Bloomberg News

’Evening Star’ Guides U.S. 10-Year, RBS Says, Technical Analysis

October 06, 2011

Oct. 6 (Bloomberg) -- An “evening star” trading pattern indicates Treasury 10-year note yields are poised to rise after the securities reached overbought levels this week, according to Royal Bank of Scotland Group Plc.

“As 10-year yields approached and went through 1.75 percent, it reinforces our range thinking that the bottom of the range is 1.70 to 1.75 percent for the foreseeable future, unless facts change or change significantly,” said William O’Donnell, head U.S. government bond strategist at the bank’s RBS Securities unit in Stamford, Connecticut, in an interview.

The yield on the 10-year note dropped to 1.756 percent on Oct. 3, the lowest since its record low on Sept. 23. It closed at 1.82 percent the next day and 1.9 percent yesterday, which formed an evening star pattern on a candle chart by a sharp drop in yields on the first day, followed by a correction on the second and third days.

“What this pattern indicates is that we could have a deeper correction and the next level in 10-year yields may be 2.06 percent to 2.12 percent in the next two to three weeks,” he said. “Buyers should be patient and wait for cheaper levels than we see today, especially with supply next week.”

Yield Path

The yield on the 10-year note rose today to 1.97 percent, the highest since Sept. 30. The yield touched a record low of 1.67 percent on Sept. 23. The Treasury Department plans to sell $32 billion of three-year notes, $21 billion of 10-year debt and $13 billion of 30-year bonds in auctions next week.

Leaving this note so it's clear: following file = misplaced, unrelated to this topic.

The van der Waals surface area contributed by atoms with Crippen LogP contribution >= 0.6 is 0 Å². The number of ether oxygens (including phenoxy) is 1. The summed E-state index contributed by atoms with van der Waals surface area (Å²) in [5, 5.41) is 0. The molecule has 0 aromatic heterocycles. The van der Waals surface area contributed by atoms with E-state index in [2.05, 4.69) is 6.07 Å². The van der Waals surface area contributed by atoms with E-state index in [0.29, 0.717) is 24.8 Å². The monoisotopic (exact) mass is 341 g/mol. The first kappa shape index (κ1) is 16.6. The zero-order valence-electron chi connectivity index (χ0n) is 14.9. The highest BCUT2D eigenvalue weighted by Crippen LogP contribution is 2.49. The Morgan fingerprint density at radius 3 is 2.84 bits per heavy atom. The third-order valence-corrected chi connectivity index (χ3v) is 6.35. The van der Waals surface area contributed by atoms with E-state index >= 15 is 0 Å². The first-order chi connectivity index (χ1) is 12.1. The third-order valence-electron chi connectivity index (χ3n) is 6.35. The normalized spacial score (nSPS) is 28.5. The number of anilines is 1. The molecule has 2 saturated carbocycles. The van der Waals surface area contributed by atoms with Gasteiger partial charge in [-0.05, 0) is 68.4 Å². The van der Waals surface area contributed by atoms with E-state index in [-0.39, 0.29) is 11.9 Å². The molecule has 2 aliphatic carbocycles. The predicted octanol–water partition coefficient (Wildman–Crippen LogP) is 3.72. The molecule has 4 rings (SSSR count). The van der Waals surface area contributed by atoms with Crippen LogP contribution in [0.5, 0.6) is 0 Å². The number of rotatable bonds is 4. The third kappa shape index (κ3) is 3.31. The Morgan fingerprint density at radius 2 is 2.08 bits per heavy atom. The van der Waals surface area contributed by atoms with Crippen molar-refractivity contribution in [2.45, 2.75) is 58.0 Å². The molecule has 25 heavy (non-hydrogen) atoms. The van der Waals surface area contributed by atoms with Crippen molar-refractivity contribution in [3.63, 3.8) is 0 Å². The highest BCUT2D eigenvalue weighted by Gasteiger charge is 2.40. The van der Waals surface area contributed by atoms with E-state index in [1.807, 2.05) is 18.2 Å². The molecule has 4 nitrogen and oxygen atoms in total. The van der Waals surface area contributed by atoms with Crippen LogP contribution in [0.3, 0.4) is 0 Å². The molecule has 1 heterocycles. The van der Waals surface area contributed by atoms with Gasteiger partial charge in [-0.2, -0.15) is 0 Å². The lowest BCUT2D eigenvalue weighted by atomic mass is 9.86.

“There are signs as evidenced by this pattern in particular that we got into deep overbought conditions and now that’s being unwound,” O’Donnell said. “It indicates a shift of power where the bulls had control on Monday; Tuesday was the battle between the bulls and the bears, and Wednesday tells you that the bears won.”

The risks to the forecast are further European financial deterioration or weaker-than-forecast U.S. economic data, O’Donnell said.

In technical analysis, investors and analysts study charts of trading patterns to forecast changes in a security, commodity, currency or index.

--Editors: Paul Cox, Dave Liedtka

To contact the reporter on this story: Susanne Walker in New York at swalker33@bloomberg.net

To contact the editor responsible for this story: Dave Liedtka at dliedtka@bloomberg.net


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